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Mousetrap 2009

The Return of Mousetrap

story by tim mcmahan
photos by norm kelly

photo above: from left, Patrick Buchanan, Craig Crawford and Mike Mazzola.


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Lazy-i: Dec. 16, 2009

w/ Mercy Rule, Beep Beep, The Wagon Blasters
Wednesday, Dec. 23, 9 p.m.
The Waiting Room
6212 Maple St.

For the members of seminal '90s punk band Mousetrap, the hardest part about playing again may be finding the angry place in their hearts where their music was born.
"Some songs we don't identify with at all anymore," said Mousetrap frontman Patrick Buchanan from a practice space somewhere in Chicago. "We were all really different when we wrote those songs. The challenge in the performance is how to get back into that mindset of where we were. A lot of that shit is angry and dark, and I'm not angry in the same way anymore."


In the Beginning

Turn back the clock to the early '90s. Punk bands were flourishing in the Omaha/Lincoln music scene, touring the country and recording for national indie labels. Among the highest profile bands were Ritual Device, Mercy Rule, Frontier Trust, and a trio of Omaha kids who cited influences as diverse as Mission of Burma, Gang of Four, Joni Mitchell and Prince, though they sounded nothing like any of them. They were called Mousetrap.

Consisting of Buchanan, bassist Craig Crawford and drummer Scott Miller, Mousetrap recorded a couple 7-inch singles released by local label One Hour Records (owned by The Antiquarium's Dave Sink) before cutting a deal with fledgling indie label Grass Records, who released their debut full-length, Cerebral Revolver, in 1993.

The CD was a collection of blistering, dissonant, brutal punk songs that bordered on experimental, with lyrics that painted violent portraits of relationships gone wrong. "Have Fun in Hell," for instance, opened with the catchy line "Hey baby, well guess what? / Last night you died in my dreams / And even when you kicked off / Your mouth was still wide open." It was the sort of music that could be embraced by your average disassociated punk rock kid. Live, Mousetrap's style was sneering and abrasive, angry and over-the-top. A typical show at The Capitol Bar or Howard Street Tavern featured Buchanan flailing over a loosely slung guitar, spitting into the audience between broken-voice screeches, sweat spraying off his mop of jet-black hair.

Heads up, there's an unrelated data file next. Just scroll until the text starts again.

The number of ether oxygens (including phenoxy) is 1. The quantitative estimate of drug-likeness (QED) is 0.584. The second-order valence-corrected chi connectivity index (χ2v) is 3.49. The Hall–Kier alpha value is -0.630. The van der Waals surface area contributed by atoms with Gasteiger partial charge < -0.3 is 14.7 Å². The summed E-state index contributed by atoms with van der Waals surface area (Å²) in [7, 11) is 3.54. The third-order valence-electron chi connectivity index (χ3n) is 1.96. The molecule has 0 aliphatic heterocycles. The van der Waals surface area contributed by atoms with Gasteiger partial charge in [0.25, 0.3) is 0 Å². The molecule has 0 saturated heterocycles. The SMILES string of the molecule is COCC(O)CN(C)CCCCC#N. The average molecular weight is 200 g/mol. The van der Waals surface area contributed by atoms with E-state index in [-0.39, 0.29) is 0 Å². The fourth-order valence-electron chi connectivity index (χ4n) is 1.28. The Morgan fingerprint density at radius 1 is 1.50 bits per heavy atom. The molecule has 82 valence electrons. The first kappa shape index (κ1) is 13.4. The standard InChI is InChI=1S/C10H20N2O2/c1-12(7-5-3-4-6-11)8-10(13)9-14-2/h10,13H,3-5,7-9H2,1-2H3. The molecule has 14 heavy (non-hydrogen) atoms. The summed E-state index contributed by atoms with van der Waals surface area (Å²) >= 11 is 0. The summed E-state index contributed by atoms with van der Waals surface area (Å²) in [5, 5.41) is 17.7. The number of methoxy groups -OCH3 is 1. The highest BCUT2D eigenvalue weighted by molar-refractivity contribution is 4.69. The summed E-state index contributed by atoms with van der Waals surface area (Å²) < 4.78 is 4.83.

Cerebral Revolver would be followed in '94 by Lover, another collection of dark though slightly more tuneful noise-punk, with some tracks featuring Buchanan singing in a newfound falsetto. The Dead Air Sound System, released in '95, would be the band's finale.

Through its four years, Mousetrap would tour the Midwest and East Coast, trying to break into a burgeoning national post-grunge scene. At the same time, they continued to book shows at local halls, all-ages clubs and bars, playing to the impressionable young ears of what would become the next generation of indie bands that would give Omaha's music scene national notoriety. But despite their constant efforts, the band's sound never caught on, and by 1996, Mousetrap began to fade away.

The beginning of the end was their move to Chicago. By then, Scott Miller already had left the band, replaced by drummer Duncan Black, who would eventually be replaced by drummer Mike Hogan.

"When we moved to Chicago, we had to earn a living," Crawford said, adding that they never anticipated the huge difference in costs compared to living in Omaha. "It got so frustrating that one day we stopped playing, and then we stopped calling each other."
"It wasn't a big personal falling out," Buchanan said of the breakup. "We just couldn't take it anymore. This was never a 'Good times, let's party' sort of band. It was our entire life for years and years.
"We always wanted to be successful and make money. The problem was we were too stubborn to do anything other than the way we wanted to do it," Buchanan explained. "We knew if we wrote some real poppy songs and more radio friendly hooks and I screamed less and took cues from the hot band of the moment we could have been more successful."
In fact, shortly after moving to Chicago, Buchanan said he was asked to be a cast member on the second season of The Real World on MTV, a gig lined up through the band's record label that would have given them immediate national exposure. "I said, 'Fuck no I don't want to be on The Real World,'" Buchanan said. "We still believed in the punk rock notion of not selling out to an MTV reality show. We knew the type of thing we would have to do to get noticed in the climate of the time, but didn't give a second thought to not doing those things."
















Mousetrap on the cover of The Note, 1994

"It got so frustrating that one day we stopped playing, and then we stopped calling each other."



















"I've managed to foster a lot of creativity in a lot of areas that aren't music. Music doesn't have to be 100 percent of who I am. I see it all in a different light now."



After Mousetrap
Crawford said he not only stopped playing in Mousetrap, he eventually quit playing in bands altogether. "I kind of got out of it," he said, adding that his focus shifted to his career as an audio visual professional for a national staging company. "It's one of those things where you wake up and 10 years have gone by," he said.
Buchanan, on the other hand, played in a series of bands, beginning with The Hot Serpents in 1997. That was followed by a stint as drummer in The Reports, then as bassist in a '70s punk revival band called Grand Theft Auto that played local gigs in the Chicago area through the last two years of the '90s. The band eventually evolved into Hustler, featuring Buchanan on guitar and lead vocals. Hustler survived for three years while Buchanan formed Intercontinental Ballistic Missile -- or ICBM -- with former Mousetrap drummer Duncan Black.

ICBM went on tour in 2000 with the then relatively unknown Omaha band The Faint, playing a series of house shows and small venues. ICBM broke up shortly afterward when Black moved back to Dallas. Next came The Lust, a band with two bass players (including Buchanan), keyboards, drums and no guitar. Then in 2004, Buchanan came through Omaha with a new bluesy 4-piece called After Dark. 
At that time he said he was unable to listen to Mousetrap songs, and didn't even have copies of the records. "I gave them away," he said back then. "It's another reason why Mousetrap broke up -- the psychic weight of events just got too much to deal with." By 2004, Buchanan and Crawford hadn't spoken to each other in years. The prospect of a Mousetrap reunion seemed remote.